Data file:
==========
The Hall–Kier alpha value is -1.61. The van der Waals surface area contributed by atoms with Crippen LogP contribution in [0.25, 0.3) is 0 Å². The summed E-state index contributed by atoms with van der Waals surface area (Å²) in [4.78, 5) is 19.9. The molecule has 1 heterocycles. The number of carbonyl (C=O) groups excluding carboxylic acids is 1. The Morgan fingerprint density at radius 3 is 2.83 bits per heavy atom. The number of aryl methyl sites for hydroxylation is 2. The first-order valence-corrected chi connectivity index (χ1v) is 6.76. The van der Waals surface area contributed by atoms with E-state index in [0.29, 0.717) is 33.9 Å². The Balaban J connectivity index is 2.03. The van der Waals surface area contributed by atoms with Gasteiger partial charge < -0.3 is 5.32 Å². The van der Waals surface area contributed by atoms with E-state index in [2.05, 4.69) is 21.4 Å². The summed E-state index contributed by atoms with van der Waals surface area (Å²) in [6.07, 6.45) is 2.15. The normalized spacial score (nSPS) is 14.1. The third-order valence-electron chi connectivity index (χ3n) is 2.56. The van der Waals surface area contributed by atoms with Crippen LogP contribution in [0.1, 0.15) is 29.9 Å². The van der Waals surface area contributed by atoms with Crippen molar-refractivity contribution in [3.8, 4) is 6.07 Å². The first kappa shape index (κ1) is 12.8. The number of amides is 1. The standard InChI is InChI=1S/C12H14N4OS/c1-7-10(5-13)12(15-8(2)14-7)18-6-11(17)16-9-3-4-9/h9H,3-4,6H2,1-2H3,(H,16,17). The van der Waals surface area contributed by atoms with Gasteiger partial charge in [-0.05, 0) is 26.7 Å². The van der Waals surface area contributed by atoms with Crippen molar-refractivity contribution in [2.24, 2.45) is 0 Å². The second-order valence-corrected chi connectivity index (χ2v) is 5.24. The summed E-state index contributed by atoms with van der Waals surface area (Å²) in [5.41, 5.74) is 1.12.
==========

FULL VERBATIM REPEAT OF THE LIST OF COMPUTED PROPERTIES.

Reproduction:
The Hall–Kier alpha value is -1.61. The van der Waals surface area contributed by atoms with Crippen LogP contribution in [0.25, 0.3) is 0 Å². The summed E-state index contributed by atoms with van der Waals surface area (Å²) in [4.78, 5) is 19.9. The molecule has 1 heterocycles. The number of carbonyl (C=O) groups excluding carboxylic acids is 1. The Morgan fingerprint density at radius 3 is 2.83 bits per heavy atom. The number of aryl methyl sites for hydroxylation is 2. The first-order valence-corrected chi connectivity index (χ1v) is 6.76. The van der Waals surface area contributed by atoms with E-state index in [0.29, 0.717) is 33.9 Å². The Balaban J connectivity index is 2.03. The van der Waals surface area contributed by atoms with Gasteiger partial charge < -0.3 is 5.32 Å². The van der Waals surface area contributed by atoms with E-state index in [2.05, 4.69) is 21.4 Å². The summed E-state index contributed by atoms with van der Waals surface area (Å²) in [6.07, 6.45) is 2.15. The normalized spacial score (nSPS) is 14.1. The third-order valence-electron chi connectivity index (χ3n) is 2.56. The van der Waals surface area contributed by atoms with Crippen LogP contribution in [0.1, 0.15) is 29.9 Å². The van der Waals surface area contributed by atoms with Crippen molar-refractivity contribution in [3.8, 4) is 6.07 Å². The first kappa shape index (κ1) is 12.8. The number of amides is 1. The standard InChI is InChI=1S/C12H14N4OS/c1-7-10(5-13)12(15-8(2)14-7)18-6-11(17)16-9-3-4-9/h9H,3-4,6H2,1-2H3,(H,16,17). The van der Waals surface area contributed by atoms with Gasteiger partial charge in [-0.05, 0) is 26.7 Å². The van der Waals surface area contributed by atoms with Crippen molar-refractivity contribution in [2.24, 2.45) is 0 Å². The second-order valence-corrected chi connectivity index (χ2v) is 5.24. The summed E-state index contributed by atoms with van der Waals surface area (Å²) in [5.41, 5.74) is 1.12.